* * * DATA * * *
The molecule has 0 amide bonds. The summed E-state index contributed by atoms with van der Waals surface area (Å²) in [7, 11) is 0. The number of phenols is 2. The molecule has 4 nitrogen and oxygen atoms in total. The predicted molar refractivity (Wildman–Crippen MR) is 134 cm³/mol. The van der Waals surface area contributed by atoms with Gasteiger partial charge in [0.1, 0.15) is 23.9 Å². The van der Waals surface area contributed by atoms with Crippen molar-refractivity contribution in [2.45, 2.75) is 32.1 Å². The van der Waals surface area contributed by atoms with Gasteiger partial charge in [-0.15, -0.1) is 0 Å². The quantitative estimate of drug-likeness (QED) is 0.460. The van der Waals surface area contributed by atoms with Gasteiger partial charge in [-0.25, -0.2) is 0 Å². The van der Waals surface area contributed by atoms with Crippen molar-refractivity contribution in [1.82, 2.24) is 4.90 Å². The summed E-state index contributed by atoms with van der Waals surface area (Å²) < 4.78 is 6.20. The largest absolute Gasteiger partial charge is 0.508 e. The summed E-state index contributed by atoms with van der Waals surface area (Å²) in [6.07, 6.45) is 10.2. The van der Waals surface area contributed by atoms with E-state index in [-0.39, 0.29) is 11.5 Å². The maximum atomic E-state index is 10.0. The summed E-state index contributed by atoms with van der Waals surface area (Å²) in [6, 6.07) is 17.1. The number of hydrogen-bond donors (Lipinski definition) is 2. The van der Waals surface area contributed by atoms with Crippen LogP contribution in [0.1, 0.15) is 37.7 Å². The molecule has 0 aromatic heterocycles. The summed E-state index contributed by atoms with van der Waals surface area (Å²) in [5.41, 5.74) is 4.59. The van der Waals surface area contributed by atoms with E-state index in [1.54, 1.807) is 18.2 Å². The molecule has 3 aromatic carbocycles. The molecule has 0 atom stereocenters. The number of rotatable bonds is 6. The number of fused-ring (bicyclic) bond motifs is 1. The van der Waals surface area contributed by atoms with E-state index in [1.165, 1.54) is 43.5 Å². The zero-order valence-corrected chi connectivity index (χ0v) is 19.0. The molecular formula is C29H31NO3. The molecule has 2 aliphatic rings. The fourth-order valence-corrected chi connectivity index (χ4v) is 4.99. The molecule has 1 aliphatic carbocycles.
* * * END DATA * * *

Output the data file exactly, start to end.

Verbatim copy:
The molecule has 0 amide bonds. The summed E-state index contributed by atoms with van der Waals surface area (Å²) in [7, 11) is 0. The number of phenols is 2. The molecule has 4 nitrogen and oxygen atoms in total. The predicted molar refractivity (Wildman–Crippen MR) is 134 cm³/mol. The van der Waals surface area contributed by atoms with Gasteiger partial charge in [0.1, 0.15) is 23.9 Å². The van der Waals surface area contributed by atoms with Crippen molar-refractivity contribution in [2.45, 2.75) is 32.1 Å². The van der Waals surface area contributed by atoms with Gasteiger partial charge in [-0.15, -0.1) is 0 Å². The quantitative estimate of drug-likeness (QED) is 0.460. The van der Waals surface area contributed by atoms with Gasteiger partial charge in [-0.25, -0.2) is 0 Å². The van der Waals surface area contributed by atoms with Crippen molar-refractivity contribution in [1.82, 2.24) is 4.90 Å². The summed E-state index contributed by atoms with van der Waals surface area (Å²) < 4.78 is 6.20. The largest absolute Gasteiger partial charge is 0.508 e. The summed E-state index contributed by atoms with van der Waals surface area (Å²) in [6.07, 6.45) is 10.2. The van der Waals surface area contributed by atoms with E-state index in [-0.39, 0.29) is 11.5 Å². The maximum atomic E-state index is 10.0. The summed E-state index contributed by atoms with van der Waals surface area (Å²) in [6, 6.07) is 17.1. The number of hydrogen-bond donors (Lipinski definition) is 2. The van der Waals surface area contributed by atoms with Crippen LogP contribution in [0.1, 0.15) is 37.7 Å². The molecule has 0 aromatic heterocycles. The summed E-state index contributed by atoms with van der Waals surface area (Å²) in [5.41, 5.74) is 4.59. The van der Waals surface area contributed by atoms with E-state index in [1.54, 1.807) is 18.2 Å². The molecule has 3 aromatic carbocycles. The molecule has 0 atom stereocenters. The number of rotatable bonds is 6. The number of fused-ring (bicyclic) bond motifs is 1. The van der Waals surface area contributed by atoms with E-state index in [1.165, 1.54) is 43.5 Å². The zero-order valence-corrected chi connectivity index (χ0v) is 19.0. The molecular formula is C29H31NO3. The molecule has 2 aliphatic rings. The fourth-order valence-corrected chi connectivity index (χ4v) is 4.99. The molecule has 1 aliphatic carbocycles.